“And there’s the humor of it”: Shakespeare and the four humors is a traveling exhibition developed and produced by the Exhibition Program at the National Library of Medicine and the Folger Shakespeare Library.
William Shakespeare (1564-1616) created characters that are among the richest and most humanly recognizable in all of literature. Yet Shakespeare understood human personality in the terms available to his age—that of the now-discarded theory of the four bodily humors –blood, bile, melancholy, and phlegm. These four humors were understood to define peoples’ physical and mental health, and determined their personality, as well.
The language of the four humors pervades Shakespeare's plays and their influence is felt above all in a belief that emotional states are physically determined. Carried by the bloodstream, the four humors bred the core passions of anger, grief, hope and fear—the emotions conveyed so powerfully in Shakespeare’s comedies and tragedies. Curator Gail Kern Paster explains The four humors were an early typology for human personality. Shakespeare uses them, even as he transcends them, to create the vivid characters whose emotions continue to fascinate and delight us.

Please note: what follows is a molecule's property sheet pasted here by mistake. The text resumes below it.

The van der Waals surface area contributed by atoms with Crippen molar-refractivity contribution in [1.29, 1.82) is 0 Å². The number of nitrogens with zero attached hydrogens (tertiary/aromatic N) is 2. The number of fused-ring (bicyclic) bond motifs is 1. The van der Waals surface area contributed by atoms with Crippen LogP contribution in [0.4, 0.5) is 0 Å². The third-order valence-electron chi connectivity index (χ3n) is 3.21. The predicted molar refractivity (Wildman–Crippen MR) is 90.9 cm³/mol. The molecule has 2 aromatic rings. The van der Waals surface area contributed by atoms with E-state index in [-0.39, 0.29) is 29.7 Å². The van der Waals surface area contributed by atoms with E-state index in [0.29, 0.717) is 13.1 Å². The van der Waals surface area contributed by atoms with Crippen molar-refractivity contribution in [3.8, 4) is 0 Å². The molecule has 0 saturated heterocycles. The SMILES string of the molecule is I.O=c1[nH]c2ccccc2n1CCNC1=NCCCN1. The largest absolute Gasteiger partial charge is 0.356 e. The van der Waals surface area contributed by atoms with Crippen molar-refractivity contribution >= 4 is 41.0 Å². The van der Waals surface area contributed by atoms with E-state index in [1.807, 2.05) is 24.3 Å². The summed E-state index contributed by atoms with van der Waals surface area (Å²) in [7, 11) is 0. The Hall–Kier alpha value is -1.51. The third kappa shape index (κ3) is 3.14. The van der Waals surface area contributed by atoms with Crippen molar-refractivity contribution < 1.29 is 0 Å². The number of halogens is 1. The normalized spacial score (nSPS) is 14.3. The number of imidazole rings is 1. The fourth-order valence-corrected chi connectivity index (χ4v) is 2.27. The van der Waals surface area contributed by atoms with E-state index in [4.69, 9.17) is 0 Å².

“And there’s the humor of it”: Shakespeare and the four humors explores the role played by the four humors in several of Shakespeare’s most beloved plays through beautiful imagery and rare books from both the National Library of Medicine and the Folger Shakespeare Library, and examines more modern interpretations of the four humors in contemporary medicine.
“And there’s the humor of it”: Shakespeare and the four humors will be on display at The Texas Medical Center Library from February 11 – March 23, 2013.
This exhibition was developed and produced by the National Library of Medicine, National Institutes of Health and the Folger Shakespeare Library.
Curated by Gail Kern Paster, PhD and Theodore Brown, PhD
Exhibition website: http://www.nlm.nih.gov/exhibition/shakespeare/index.html
The traveling exhibition consists of six panels that examine the intersection of medical theory and literature of the four humors. These four bodily humors—blood, yellow bile, black bile, and phlegm—were understood by Shakespeare, and generations before him, to define people’s physical and mental health, and to determine individual’s personality, as well. See this exhibition to learn more about the language of the four humors and their influence in Shakespeare’s plays.
Different links form the exhibit page.
The Four Bodily Humors: http://www.nlm.nih.gov/exhibition/shakespeare/fourhumors.html
Educational Resources: http://www.nlm.nih.gov/exhibition/shakespeare/education/index.html
The musical ensemble The Shepherd School Crumhorn Collective, will perform medieval music at The TMC Library on March 20, 2013 from noon – 1:00 pm. Everyone is invited to this free event.
The Shepherd School Crumhorn Collective website: http://arslyricahouston.org/young_artists.htm
Musical performance: http://www.youtube.com/watch?v=k5x-WsVzL1U